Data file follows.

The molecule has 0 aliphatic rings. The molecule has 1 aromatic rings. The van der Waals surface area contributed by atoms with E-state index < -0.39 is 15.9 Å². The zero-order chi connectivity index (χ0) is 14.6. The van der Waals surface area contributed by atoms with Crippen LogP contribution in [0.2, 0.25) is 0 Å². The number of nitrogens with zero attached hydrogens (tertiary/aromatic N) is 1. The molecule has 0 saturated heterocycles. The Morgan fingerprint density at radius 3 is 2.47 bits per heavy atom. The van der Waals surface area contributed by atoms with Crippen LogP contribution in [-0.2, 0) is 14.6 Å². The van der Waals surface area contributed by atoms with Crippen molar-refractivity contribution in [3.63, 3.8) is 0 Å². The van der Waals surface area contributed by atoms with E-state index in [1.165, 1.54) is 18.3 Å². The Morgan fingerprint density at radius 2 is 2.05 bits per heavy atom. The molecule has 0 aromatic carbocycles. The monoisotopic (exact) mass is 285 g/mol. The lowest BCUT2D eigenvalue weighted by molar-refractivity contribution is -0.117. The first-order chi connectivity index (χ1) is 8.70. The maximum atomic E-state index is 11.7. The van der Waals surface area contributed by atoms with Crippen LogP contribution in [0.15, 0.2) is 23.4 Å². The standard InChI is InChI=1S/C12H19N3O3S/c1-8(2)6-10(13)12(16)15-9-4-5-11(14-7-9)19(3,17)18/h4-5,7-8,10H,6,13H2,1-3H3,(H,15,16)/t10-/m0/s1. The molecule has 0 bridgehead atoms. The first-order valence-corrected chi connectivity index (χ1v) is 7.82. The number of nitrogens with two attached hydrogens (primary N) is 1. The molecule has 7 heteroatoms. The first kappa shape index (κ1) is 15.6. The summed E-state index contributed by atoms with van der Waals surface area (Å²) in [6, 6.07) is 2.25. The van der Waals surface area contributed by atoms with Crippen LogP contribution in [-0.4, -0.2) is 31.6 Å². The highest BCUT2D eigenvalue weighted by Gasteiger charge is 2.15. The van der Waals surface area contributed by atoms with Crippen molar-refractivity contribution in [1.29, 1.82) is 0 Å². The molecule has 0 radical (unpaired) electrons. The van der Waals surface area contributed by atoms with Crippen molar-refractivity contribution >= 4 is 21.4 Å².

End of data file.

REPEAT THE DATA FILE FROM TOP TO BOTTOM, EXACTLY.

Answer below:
The molecule has 0 aliphatic rings. The molecule has 1 aromatic rings. The van der Waals surface area contributed by atoms with E-state index < -0.39 is 15.9 Å². The zero-order chi connectivity index (χ0) is 14.6. The van der Waals surface area contributed by atoms with Crippen LogP contribution in [0.2, 0.25) is 0 Å². The number of nitrogens with zero attached hydrogens (tertiary/aromatic N) is 1. The molecule has 0 saturated heterocycles. The Morgan fingerprint density at radius 3 is 2.47 bits per heavy atom. The van der Waals surface area contributed by atoms with Crippen LogP contribution in [-0.2, 0) is 14.6 Å². The van der Waals surface area contributed by atoms with Crippen molar-refractivity contribution in [3.63, 3.8) is 0 Å². The van der Waals surface area contributed by atoms with E-state index in [1.165, 1.54) is 18.3 Å². The Morgan fingerprint density at radius 2 is 2.05 bits per heavy atom. The molecule has 0 aromatic carbocycles. The monoisotopic (exact) mass is 285 g/mol. The lowest BCUT2D eigenvalue weighted by molar-refractivity contribution is -0.117. The first-order chi connectivity index (χ1) is 8.70. The maximum atomic E-state index is 11.7. The van der Waals surface area contributed by atoms with Crippen LogP contribution in [0.15, 0.2) is 23.4 Å². The standard InChI is InChI=1S/C12H19N3O3S/c1-8(2)6-10(13)12(16)15-9-4-5-11(14-7-9)19(3,17)18/h4-5,7-8,10H,6,13H2,1-3H3,(H,15,16)/t10-/m0/s1. The molecule has 0 bridgehead atoms. The first-order valence-corrected chi connectivity index (χ1v) is 7.82. The number of nitrogens with two attached hydrogens (primary N) is 1. The molecule has 7 heteroatoms. The first kappa shape index (κ1) is 15.6. The summed E-state index contributed by atoms with van der Waals surface area (Å²) in [6, 6.07) is 2.25. The van der Waals surface area contributed by atoms with Crippen LogP contribution in [-0.4, -0.2) is 31.6 Å². The highest BCUT2D eigenvalue weighted by Gasteiger charge is 2.15. The van der Waals surface area contributed by atoms with Crippen molar-refractivity contribution in [1.29, 1.82) is 0 Å². The molecule has 0 radical (unpaired) electrons. The van der Waals surface area contributed by atoms with Crippen molar-refractivity contribution >= 4 is 21.4 Å².